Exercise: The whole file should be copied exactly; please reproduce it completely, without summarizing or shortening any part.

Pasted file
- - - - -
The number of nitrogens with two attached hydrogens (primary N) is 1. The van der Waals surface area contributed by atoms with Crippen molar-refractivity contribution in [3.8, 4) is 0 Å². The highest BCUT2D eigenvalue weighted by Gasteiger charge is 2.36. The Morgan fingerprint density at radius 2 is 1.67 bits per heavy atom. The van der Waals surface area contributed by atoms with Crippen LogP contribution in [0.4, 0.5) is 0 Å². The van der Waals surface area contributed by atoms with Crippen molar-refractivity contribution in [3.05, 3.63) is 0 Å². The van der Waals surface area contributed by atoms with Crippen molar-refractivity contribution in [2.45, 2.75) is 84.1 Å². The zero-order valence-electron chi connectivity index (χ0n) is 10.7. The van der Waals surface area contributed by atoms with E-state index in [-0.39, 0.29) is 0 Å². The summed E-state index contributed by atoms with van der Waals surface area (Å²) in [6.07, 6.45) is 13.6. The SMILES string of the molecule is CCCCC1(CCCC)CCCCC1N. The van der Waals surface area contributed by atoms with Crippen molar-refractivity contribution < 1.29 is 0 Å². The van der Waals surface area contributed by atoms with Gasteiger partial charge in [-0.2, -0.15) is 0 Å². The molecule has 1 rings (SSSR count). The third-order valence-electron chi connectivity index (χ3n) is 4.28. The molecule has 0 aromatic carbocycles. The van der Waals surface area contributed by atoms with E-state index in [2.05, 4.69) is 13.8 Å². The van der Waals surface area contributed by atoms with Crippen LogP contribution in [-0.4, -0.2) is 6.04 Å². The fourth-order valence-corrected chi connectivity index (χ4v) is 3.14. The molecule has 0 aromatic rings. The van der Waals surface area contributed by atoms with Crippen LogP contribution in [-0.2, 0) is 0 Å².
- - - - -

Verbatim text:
The number of nitrogens with two attached hydrogens (primary N) is 1. The van der Waals surface area contributed by atoms with Crippen molar-refractivity contribution in [3.8, 4) is 0 Å². The highest BCUT2D eigenvalue weighted by Gasteiger charge is 2.36. The Morgan fingerprint density at radius 2 is 1.67 bits per heavy atom. The van der Waals surface area contributed by atoms with Crippen LogP contribution in [0.4, 0.5) is 0 Å². The van der Waals surface area contributed by atoms with Crippen molar-refractivity contribution in [3.05, 3.63) is 0 Å². The van der Waals surface area contributed by atoms with Crippen molar-refractivity contribution in [2.45, 2.75) is 84.1 Å². The zero-order valence-electron chi connectivity index (χ0n) is 10.7. The van der Waals surface area contributed by atoms with E-state index in [-0.39, 0.29) is 0 Å². The summed E-state index contributed by atoms with van der Waals surface area (Å²) in [6.07, 6.45) is 13.6. The SMILES string of the molecule is CCCCC1(CCCC)CCCCC1N. The van der Waals surface area contributed by atoms with Crippen molar-refractivity contribution < 1.29 is 0 Å². The van der Waals surface area contributed by atoms with Gasteiger partial charge in [-0.2, -0.15) is 0 Å². The molecule has 1 rings (SSSR count). The third-order valence-electron chi connectivity index (χ3n) is 4.28. The molecule has 0 aromatic carbocycles. The van der Waals surface area contributed by atoms with E-state index in [2.05, 4.69) is 13.8 Å². The van der Waals surface area contributed by atoms with Crippen LogP contribution in [-0.4, -0.2) is 6.04 Å². The fourth-order valence-corrected chi connectivity index (χ4v) is 3.14. The molecule has 0 aromatic rings. The van der Waals surface area contributed by atoms with Crippen LogP contribution in [-0.2, 0) is 0 Å².